Bitcoin.org is 10 Years old

This month(31 Oct  2018) marks 10 years since the bitcoin.org domain was registered. Bitcoin.org was originally registered and owned by Bitcoin’s first two developers, Satoshi Nakamoto and Martti Malmi. When Satoshi left the project, he gave ownership of the domain to additional people, separate from the Bitcoin developers, to spread responsibility and prevent any one person or group from easily gaining control over the Bitcoin project.

Bitcoin.org’s code is open source. Final publication authority is held by the co-owners, but all regular activity is organized through the public pull request process and managed by the site maintainer. To date on GitHub, there have been over 4,400 commits from 245 contributors from all over the world. In addition to this, over 1000 translators have helped to make the site display natively to visitors by default in their own languages — now 27 different languages and growing.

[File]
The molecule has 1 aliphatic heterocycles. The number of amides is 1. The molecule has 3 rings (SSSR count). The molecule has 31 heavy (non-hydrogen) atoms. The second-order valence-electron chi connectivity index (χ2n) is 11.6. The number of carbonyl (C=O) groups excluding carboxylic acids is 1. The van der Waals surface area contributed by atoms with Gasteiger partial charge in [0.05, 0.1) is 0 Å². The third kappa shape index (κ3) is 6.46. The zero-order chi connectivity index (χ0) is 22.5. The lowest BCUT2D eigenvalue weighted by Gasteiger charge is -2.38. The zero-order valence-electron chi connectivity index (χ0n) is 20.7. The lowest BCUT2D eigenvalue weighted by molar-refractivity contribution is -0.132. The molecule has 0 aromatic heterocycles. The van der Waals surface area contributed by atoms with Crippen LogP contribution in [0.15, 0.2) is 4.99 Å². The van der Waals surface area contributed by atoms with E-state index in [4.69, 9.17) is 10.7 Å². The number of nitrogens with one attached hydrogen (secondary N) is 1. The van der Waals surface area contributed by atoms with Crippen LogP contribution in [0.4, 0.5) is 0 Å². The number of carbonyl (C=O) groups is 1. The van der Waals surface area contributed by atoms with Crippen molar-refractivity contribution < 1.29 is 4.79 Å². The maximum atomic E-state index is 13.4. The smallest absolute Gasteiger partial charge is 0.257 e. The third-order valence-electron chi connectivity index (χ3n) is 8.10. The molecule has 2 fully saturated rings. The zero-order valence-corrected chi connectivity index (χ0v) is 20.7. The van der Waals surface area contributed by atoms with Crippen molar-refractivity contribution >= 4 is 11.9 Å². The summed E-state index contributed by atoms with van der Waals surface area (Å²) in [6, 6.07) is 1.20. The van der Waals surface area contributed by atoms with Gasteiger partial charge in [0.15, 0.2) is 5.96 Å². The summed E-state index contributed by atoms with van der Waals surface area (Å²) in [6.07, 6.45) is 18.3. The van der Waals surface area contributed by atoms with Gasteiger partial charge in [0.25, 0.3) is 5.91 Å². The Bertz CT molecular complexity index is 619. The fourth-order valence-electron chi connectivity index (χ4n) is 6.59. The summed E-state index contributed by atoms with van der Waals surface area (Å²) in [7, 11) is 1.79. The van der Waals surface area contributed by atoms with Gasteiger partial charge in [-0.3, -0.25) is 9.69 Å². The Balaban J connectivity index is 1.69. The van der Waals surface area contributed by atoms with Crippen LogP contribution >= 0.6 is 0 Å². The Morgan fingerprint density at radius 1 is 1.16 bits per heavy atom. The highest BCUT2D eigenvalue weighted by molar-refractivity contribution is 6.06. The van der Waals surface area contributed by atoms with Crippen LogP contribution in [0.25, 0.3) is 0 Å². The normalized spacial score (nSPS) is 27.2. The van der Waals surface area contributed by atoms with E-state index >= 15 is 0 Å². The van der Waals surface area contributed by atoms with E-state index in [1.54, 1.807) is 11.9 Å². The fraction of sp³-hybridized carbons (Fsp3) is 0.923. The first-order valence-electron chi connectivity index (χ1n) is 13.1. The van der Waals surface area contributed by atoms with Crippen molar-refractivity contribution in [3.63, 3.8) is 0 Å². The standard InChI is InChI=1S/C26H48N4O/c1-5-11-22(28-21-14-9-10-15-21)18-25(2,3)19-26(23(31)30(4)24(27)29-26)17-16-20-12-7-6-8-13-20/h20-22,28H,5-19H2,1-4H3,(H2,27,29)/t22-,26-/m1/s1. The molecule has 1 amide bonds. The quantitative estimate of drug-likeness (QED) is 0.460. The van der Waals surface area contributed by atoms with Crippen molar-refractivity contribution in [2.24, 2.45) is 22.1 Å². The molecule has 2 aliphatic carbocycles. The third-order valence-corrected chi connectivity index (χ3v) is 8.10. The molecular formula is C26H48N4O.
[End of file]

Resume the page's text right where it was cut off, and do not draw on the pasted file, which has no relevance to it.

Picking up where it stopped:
A decade on, this continues to be carried out via a decentralised registry system known as a blockchain.

Such ambition for a cryptocurrency was fuelled by the bankruptcy of US investment bank Lehman Brothers in September 2008, an event that discredited the traditional system of “a small elite of bankers… (that) establishes monetary rules imposed on everybody”, according to Pierre Noizat, founder of the first French bitcoin exchange in 2011.

Following its creation, bitcoin evolved for several years away from the public eye, grabbing the attention for the most part of geeks and criminals — the latter seeing it as a way to launder money.

About five to ten bitcoin transactions can be processed per second compared with several thousand for Visa cards.

Looking ahead, US market regulators are considering applications for bitcoin-based exchange-traded funds, which if approved by the Securities and Exchange Commission would see the virtual currency become part of a financial system it set out to bypass.

“We must cross some bridges in the short term” to generate the general public’s interest and trust, said Lesoismier, who described himself as both an “idealist” and “realist”.